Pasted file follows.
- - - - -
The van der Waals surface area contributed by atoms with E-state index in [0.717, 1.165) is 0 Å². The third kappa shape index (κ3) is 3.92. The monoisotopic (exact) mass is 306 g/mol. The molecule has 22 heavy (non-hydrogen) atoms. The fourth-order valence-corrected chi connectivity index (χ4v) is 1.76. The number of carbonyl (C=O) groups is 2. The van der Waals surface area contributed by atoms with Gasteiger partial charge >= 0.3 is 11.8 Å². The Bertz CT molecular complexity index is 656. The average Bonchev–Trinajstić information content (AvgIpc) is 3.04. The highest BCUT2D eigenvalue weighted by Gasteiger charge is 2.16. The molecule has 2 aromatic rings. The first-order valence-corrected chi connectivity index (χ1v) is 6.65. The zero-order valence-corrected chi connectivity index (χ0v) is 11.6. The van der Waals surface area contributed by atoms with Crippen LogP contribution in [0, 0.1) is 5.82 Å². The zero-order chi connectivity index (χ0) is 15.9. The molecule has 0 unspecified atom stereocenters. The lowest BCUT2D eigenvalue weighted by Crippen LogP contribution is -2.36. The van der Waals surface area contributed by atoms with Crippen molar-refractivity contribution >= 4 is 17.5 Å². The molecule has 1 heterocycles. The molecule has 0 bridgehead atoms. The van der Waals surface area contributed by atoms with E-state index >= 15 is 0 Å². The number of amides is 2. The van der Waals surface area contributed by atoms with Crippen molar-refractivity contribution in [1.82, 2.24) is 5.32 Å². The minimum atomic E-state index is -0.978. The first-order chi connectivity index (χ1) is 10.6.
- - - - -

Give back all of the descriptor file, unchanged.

The van der Waals surface area contributed by atoms with E-state index in [0.717, 1.165) is 0 Å². The third kappa shape index (κ3) is 3.92. The monoisotopic (exact) mass is 306 g/mol. The molecule has 22 heavy (non-hydrogen) atoms. The fourth-order valence-corrected chi connectivity index (χ4v) is 1.76. The number of carbonyl (C=O) groups is 2. The van der Waals surface area contributed by atoms with Gasteiger partial charge >= 0.3 is 11.8 Å². The Bertz CT molecular complexity index is 656. The average Bonchev–Trinajstić information content (AvgIpc) is 3.04. The highest BCUT2D eigenvalue weighted by Gasteiger charge is 2.16. The molecule has 2 aromatic rings. The first-order valence-corrected chi connectivity index (χ1v) is 6.65. The zero-order valence-corrected chi connectivity index (χ0v) is 11.6. The van der Waals surface area contributed by atoms with Crippen LogP contribution in [0, 0.1) is 5.82 Å². The zero-order chi connectivity index (χ0) is 15.9. The molecule has 0 unspecified atom stereocenters. The lowest BCUT2D eigenvalue weighted by Crippen LogP contribution is -2.36. The van der Waals surface area contributed by atoms with Crippen molar-refractivity contribution >= 4 is 17.5 Å². The molecule has 1 heterocycles. The molecule has 0 bridgehead atoms. The van der Waals surface area contributed by atoms with E-state index >= 15 is 0 Å². The number of amides is 2. The van der Waals surface area contributed by atoms with Crippen molar-refractivity contribution in [1.82, 2.24) is 5.32 Å². The minimum atomic E-state index is -0.978. The first-order chi connectivity index (χ1) is 10.6.